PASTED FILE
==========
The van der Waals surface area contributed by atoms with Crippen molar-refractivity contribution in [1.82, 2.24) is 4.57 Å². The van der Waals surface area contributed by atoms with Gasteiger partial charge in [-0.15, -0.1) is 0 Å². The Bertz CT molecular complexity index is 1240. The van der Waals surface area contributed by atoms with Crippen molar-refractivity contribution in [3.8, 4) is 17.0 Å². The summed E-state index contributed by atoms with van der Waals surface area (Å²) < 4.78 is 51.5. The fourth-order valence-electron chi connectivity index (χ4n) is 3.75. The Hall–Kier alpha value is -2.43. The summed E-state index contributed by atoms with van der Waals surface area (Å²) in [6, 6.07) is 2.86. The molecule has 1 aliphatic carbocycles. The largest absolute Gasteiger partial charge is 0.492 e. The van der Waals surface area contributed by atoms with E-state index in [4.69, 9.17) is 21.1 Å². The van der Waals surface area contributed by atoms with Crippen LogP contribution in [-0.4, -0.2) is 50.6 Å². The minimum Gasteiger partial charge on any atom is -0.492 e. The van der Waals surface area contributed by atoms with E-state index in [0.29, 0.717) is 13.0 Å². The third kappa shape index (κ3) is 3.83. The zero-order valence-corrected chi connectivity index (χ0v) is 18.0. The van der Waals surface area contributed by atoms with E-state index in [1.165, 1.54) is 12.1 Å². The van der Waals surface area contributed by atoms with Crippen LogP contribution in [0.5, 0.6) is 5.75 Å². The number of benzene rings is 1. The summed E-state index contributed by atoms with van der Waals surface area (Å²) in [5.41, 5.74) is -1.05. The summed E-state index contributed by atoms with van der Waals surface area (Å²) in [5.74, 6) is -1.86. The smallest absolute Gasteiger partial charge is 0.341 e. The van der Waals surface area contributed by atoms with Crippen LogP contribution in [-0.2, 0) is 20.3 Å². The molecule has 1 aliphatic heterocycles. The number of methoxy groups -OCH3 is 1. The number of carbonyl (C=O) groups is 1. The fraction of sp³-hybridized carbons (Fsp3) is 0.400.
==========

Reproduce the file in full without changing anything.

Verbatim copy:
The van der Waals surface area contributed by atoms with Crippen molar-refractivity contribution in [1.82, 2.24) is 4.57 Å². The van der Waals surface area contributed by atoms with Gasteiger partial charge in [-0.15, -0.1) is 0 Å². The Bertz CT molecular complexity index is 1240. The van der Waals surface area contributed by atoms with Crippen molar-refractivity contribution in [3.8, 4) is 17.0 Å². The summed E-state index contributed by atoms with van der Waals surface area (Å²) < 4.78 is 51.5. The fourth-order valence-electron chi connectivity index (χ4n) is 3.75. The Hall–Kier alpha value is -2.43. The summed E-state index contributed by atoms with van der Waals surface area (Å²) in [6, 6.07) is 2.86. The molecule has 1 aliphatic carbocycles. The largest absolute Gasteiger partial charge is 0.492 e. The van der Waals surface area contributed by atoms with E-state index in [4.69, 9.17) is 21.1 Å². The van der Waals surface area contributed by atoms with Crippen LogP contribution in [-0.4, -0.2) is 50.6 Å². The minimum Gasteiger partial charge on any atom is -0.492 e. The van der Waals surface area contributed by atoms with E-state index in [0.29, 0.717) is 13.0 Å². The third kappa shape index (κ3) is 3.83. The zero-order valence-corrected chi connectivity index (χ0v) is 18.0. The van der Waals surface area contributed by atoms with E-state index in [1.165, 1.54) is 12.1 Å². The van der Waals surface area contributed by atoms with Crippen LogP contribution in [0.5, 0.6) is 5.75 Å². The number of benzene rings is 1. The summed E-state index contributed by atoms with van der Waals surface area (Å²) in [5.41, 5.74) is -1.05. The summed E-state index contributed by atoms with van der Waals surface area (Å²) in [5.74, 6) is -1.86. The smallest absolute Gasteiger partial charge is 0.341 e. The van der Waals surface area contributed by atoms with Crippen LogP contribution in [-0.2, 0) is 20.3 Å². The molecule has 1 aliphatic heterocycles. The number of methoxy groups -OCH3 is 1. The number of carbonyl (C=O) groups is 1. The fraction of sp³-hybridized carbons (Fsp3) is 0.400.